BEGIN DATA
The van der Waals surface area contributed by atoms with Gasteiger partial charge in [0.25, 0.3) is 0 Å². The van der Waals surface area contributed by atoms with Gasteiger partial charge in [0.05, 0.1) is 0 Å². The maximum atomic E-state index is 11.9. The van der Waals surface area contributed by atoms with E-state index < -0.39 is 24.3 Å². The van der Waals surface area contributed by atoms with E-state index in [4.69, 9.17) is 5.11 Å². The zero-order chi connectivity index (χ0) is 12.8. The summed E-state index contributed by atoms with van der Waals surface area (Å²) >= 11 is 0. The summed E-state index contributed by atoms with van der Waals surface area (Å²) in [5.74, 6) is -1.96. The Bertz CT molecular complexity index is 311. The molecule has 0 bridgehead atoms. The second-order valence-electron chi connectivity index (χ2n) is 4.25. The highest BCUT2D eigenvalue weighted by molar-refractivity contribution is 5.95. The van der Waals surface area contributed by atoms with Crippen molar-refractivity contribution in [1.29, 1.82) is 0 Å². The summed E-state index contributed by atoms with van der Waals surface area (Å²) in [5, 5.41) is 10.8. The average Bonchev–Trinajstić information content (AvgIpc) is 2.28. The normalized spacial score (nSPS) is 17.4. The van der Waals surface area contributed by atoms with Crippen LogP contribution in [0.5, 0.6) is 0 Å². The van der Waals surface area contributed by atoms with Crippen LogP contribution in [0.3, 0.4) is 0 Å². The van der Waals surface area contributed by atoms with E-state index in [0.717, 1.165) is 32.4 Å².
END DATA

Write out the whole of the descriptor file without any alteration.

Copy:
The van der Waals surface area contributed by atoms with Gasteiger partial charge in [0.25, 0.3) is 0 Å². The van der Waals surface area contributed by atoms with Gasteiger partial charge in [0.05, 0.1) is 0 Å². The maximum atomic E-state index is 11.9. The van der Waals surface area contributed by atoms with E-state index < -0.39 is 24.3 Å². The van der Waals surface area contributed by atoms with E-state index in [4.69, 9.17) is 5.11 Å². The zero-order chi connectivity index (χ0) is 12.8. The summed E-state index contributed by atoms with van der Waals surface area (Å²) >= 11 is 0. The summed E-state index contributed by atoms with van der Waals surface area (Å²) in [5.74, 6) is -1.96. The Bertz CT molecular complexity index is 311. The molecule has 0 bridgehead atoms. The second-order valence-electron chi connectivity index (χ2n) is 4.25. The highest BCUT2D eigenvalue weighted by molar-refractivity contribution is 5.95. The van der Waals surface area contributed by atoms with Crippen molar-refractivity contribution in [1.29, 1.82) is 0 Å². The summed E-state index contributed by atoms with van der Waals surface area (Å²) in [5, 5.41) is 10.8. The average Bonchev–Trinajstić information content (AvgIpc) is 2.28. The normalized spacial score (nSPS) is 17.4. The van der Waals surface area contributed by atoms with Crippen LogP contribution in [0.5, 0.6) is 0 Å². The van der Waals surface area contributed by atoms with Crippen LogP contribution in [0.3, 0.4) is 0 Å². The van der Waals surface area contributed by atoms with E-state index in [0.717, 1.165) is 32.4 Å².